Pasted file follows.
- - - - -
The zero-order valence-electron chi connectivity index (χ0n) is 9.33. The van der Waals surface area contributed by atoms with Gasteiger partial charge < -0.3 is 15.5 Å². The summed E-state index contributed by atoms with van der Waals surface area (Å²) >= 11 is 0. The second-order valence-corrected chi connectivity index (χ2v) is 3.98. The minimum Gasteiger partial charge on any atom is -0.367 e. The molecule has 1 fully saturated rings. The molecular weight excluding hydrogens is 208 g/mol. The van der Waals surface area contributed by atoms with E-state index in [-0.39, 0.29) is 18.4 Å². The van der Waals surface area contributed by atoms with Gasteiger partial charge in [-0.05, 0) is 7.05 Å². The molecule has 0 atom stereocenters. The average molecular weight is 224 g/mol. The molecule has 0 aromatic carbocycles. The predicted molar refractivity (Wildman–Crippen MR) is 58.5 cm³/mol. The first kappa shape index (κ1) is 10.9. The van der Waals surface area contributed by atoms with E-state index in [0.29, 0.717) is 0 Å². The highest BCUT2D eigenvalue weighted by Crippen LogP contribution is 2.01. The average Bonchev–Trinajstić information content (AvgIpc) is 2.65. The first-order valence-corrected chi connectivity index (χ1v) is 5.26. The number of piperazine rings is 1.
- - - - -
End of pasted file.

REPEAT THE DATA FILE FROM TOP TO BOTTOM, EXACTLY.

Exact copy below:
The zero-order valence-electron chi connectivity index (χ0n) is 9.33. The van der Waals surface area contributed by atoms with Gasteiger partial charge < -0.3 is 15.5 Å². The summed E-state index contributed by atoms with van der Waals surface area (Å²) >= 11 is 0. The second-order valence-corrected chi connectivity index (χ2v) is 3.98. The minimum Gasteiger partial charge on any atom is -0.367 e. The molecule has 1 fully saturated rings. The molecular weight excluding hydrogens is 208 g/mol. The van der Waals surface area contributed by atoms with E-state index in [-0.39, 0.29) is 18.4 Å². The van der Waals surface area contributed by atoms with Gasteiger partial charge in [-0.05, 0) is 7.05 Å². The molecule has 0 atom stereocenters. The average molecular weight is 224 g/mol. The molecule has 0 aromatic carbocycles. The predicted molar refractivity (Wildman–Crippen MR) is 58.5 cm³/mol. The first kappa shape index (κ1) is 10.9. The van der Waals surface area contributed by atoms with E-state index in [0.29, 0.717) is 0 Å². The highest BCUT2D eigenvalue weighted by Crippen LogP contribution is 2.01. The average Bonchev–Trinajstić information content (AvgIpc) is 2.65. The first-order valence-corrected chi connectivity index (χ1v) is 5.26. The number of piperazine rings is 1.